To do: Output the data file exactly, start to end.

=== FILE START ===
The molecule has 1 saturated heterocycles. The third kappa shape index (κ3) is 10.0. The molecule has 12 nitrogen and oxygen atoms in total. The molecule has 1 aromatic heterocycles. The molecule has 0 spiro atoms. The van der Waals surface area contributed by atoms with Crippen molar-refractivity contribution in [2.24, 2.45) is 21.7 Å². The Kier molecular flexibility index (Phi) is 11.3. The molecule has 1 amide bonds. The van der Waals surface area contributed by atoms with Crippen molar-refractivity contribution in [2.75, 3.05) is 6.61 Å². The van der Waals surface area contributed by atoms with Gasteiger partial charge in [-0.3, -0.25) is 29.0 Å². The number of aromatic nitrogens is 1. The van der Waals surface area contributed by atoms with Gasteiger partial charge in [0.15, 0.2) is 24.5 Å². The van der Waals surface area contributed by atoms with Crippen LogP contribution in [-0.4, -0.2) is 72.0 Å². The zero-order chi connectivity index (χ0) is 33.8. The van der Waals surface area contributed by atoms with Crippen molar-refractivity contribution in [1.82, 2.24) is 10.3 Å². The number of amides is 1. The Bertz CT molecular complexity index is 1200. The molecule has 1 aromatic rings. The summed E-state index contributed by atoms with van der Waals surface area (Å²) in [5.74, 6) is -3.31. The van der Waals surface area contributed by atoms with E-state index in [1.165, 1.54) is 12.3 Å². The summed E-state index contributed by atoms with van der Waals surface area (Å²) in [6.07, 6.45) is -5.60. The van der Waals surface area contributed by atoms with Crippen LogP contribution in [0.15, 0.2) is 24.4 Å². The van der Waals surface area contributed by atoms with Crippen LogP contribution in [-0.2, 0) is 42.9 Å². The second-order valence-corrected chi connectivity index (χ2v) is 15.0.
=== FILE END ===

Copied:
The molecule has 1 saturated heterocycles. The third kappa shape index (κ3) is 10.0. The molecule has 12 nitrogen and oxygen atoms in total. The molecule has 1 aromatic heterocycles. The molecule has 0 spiro atoms. The van der Waals surface area contributed by atoms with Crippen molar-refractivity contribution in [2.24, 2.45) is 21.7 Å². The Kier molecular flexibility index (Phi) is 11.3. The molecule has 1 amide bonds. The van der Waals surface area contributed by atoms with Crippen molar-refractivity contribution in [2.75, 3.05) is 6.61 Å². The van der Waals surface area contributed by atoms with Gasteiger partial charge in [-0.3, -0.25) is 29.0 Å². The number of aromatic nitrogens is 1. The van der Waals surface area contributed by atoms with Gasteiger partial charge in [0.15, 0.2) is 24.5 Å². The van der Waals surface area contributed by atoms with Crippen LogP contribution in [-0.4, -0.2) is 72.0 Å². The zero-order chi connectivity index (χ0) is 33.8. The van der Waals surface area contributed by atoms with Crippen molar-refractivity contribution in [1.82, 2.24) is 10.3 Å². The number of amides is 1. The Bertz CT molecular complexity index is 1200. The molecule has 1 aromatic rings. The summed E-state index contributed by atoms with van der Waals surface area (Å²) in [5.74, 6) is -3.31. The van der Waals surface area contributed by atoms with E-state index in [1.165, 1.54) is 12.3 Å². The summed E-state index contributed by atoms with van der Waals surface area (Å²) in [6.07, 6.45) is -5.60. The van der Waals surface area contributed by atoms with Crippen LogP contribution in [0.15, 0.2) is 24.4 Å². The van der Waals surface area contributed by atoms with Crippen LogP contribution in [-0.2, 0) is 42.9 Å². The second-order valence-corrected chi connectivity index (χ2v) is 15.0.